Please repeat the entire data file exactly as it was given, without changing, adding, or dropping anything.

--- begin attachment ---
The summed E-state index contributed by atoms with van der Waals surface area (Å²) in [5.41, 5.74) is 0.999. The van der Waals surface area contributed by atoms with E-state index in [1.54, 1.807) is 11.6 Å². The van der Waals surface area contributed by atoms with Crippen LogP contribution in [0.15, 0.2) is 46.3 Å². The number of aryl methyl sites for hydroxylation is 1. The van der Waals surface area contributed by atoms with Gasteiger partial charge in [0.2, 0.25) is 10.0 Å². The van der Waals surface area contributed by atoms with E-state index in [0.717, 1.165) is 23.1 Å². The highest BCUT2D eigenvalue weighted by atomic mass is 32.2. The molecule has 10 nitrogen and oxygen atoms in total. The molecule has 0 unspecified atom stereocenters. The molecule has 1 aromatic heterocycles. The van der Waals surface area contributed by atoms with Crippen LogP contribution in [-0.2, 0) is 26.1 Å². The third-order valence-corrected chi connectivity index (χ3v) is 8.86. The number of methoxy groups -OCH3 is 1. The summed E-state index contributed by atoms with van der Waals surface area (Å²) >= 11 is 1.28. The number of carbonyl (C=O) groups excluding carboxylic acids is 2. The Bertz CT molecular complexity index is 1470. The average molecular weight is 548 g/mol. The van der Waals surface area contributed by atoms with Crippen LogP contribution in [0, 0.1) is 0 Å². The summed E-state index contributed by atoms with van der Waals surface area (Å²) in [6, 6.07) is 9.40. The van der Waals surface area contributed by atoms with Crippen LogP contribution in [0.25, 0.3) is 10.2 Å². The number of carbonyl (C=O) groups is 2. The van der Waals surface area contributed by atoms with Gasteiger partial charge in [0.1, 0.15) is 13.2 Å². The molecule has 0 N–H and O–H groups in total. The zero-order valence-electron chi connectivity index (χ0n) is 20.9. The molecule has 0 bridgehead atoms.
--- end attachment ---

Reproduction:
The summed E-state index contributed by atoms with van der Waals surface area (Å²) in [5.41, 5.74) is 0.999. The van der Waals surface area contributed by atoms with E-state index in [1.54, 1.807) is 11.6 Å². The van der Waals surface area contributed by atoms with Crippen LogP contribution in [0.15, 0.2) is 46.3 Å². The number of aryl methyl sites for hydroxylation is 1. The van der Waals surface area contributed by atoms with Gasteiger partial charge in [0.2, 0.25) is 10.0 Å². The van der Waals surface area contributed by atoms with E-state index in [0.717, 1.165) is 23.1 Å². The highest BCUT2D eigenvalue weighted by atomic mass is 32.2. The molecule has 10 nitrogen and oxygen atoms in total. The molecule has 0 unspecified atom stereocenters. The molecule has 1 aromatic heterocycles. The van der Waals surface area contributed by atoms with Crippen LogP contribution in [-0.2, 0) is 26.1 Å². The third-order valence-corrected chi connectivity index (χ3v) is 8.86. The number of methoxy groups -OCH3 is 1. The summed E-state index contributed by atoms with van der Waals surface area (Å²) >= 11 is 1.28. The number of carbonyl (C=O) groups excluding carboxylic acids is 2. The Bertz CT molecular complexity index is 1470. The average molecular weight is 548 g/mol. The van der Waals surface area contributed by atoms with Crippen LogP contribution in [0, 0.1) is 0 Å². The summed E-state index contributed by atoms with van der Waals surface area (Å²) in [6, 6.07) is 9.40. The van der Waals surface area contributed by atoms with Crippen LogP contribution in [0.25, 0.3) is 10.2 Å². The number of carbonyl (C=O) groups is 2. The van der Waals surface area contributed by atoms with Gasteiger partial charge in [0.1, 0.15) is 13.2 Å². The molecule has 0 N–H and O–H groups in total. The zero-order valence-electron chi connectivity index (χ0n) is 20.9. The molecule has 0 bridgehead atoms.